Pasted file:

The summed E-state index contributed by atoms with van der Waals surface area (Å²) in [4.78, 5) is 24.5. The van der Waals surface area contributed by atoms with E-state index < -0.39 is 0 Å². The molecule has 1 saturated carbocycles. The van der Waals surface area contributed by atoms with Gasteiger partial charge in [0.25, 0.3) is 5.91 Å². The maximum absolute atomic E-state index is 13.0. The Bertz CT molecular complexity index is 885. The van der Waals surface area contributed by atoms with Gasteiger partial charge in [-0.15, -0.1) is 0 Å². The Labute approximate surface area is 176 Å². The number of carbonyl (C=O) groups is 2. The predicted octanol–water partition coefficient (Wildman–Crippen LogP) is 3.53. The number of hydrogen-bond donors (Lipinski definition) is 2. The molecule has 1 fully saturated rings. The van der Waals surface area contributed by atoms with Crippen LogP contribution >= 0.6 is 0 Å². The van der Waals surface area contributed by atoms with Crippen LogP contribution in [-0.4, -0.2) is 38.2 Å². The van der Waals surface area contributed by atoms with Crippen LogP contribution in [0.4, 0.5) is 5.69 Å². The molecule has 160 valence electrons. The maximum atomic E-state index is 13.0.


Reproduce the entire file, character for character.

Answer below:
The summed E-state index contributed by atoms with van der Waals surface area (Å²) in [4.78, 5) is 24.5. The van der Waals surface area contributed by atoms with E-state index < -0.39 is 0 Å². The molecule has 1 saturated carbocycles. The van der Waals surface area contributed by atoms with Gasteiger partial charge in [0.25, 0.3) is 5.91 Å². The maximum absolute atomic E-state index is 13.0. The Bertz CT molecular complexity index is 885. The van der Waals surface area contributed by atoms with Gasteiger partial charge in [-0.15, -0.1) is 0 Å². The Labute approximate surface area is 176 Å². The number of carbonyl (C=O) groups is 2. The predicted octanol–water partition coefficient (Wildman–Crippen LogP) is 3.53. The number of hydrogen-bond donors (Lipinski definition) is 2. The molecule has 1 fully saturated rings. The van der Waals surface area contributed by atoms with Crippen LogP contribution >= 0.6 is 0 Å². The van der Waals surface area contributed by atoms with Crippen LogP contribution in [-0.4, -0.2) is 38.2 Å². The van der Waals surface area contributed by atoms with Crippen LogP contribution in [0.4, 0.5) is 5.69 Å². The molecule has 160 valence electrons. The maximum atomic E-state index is 13.0.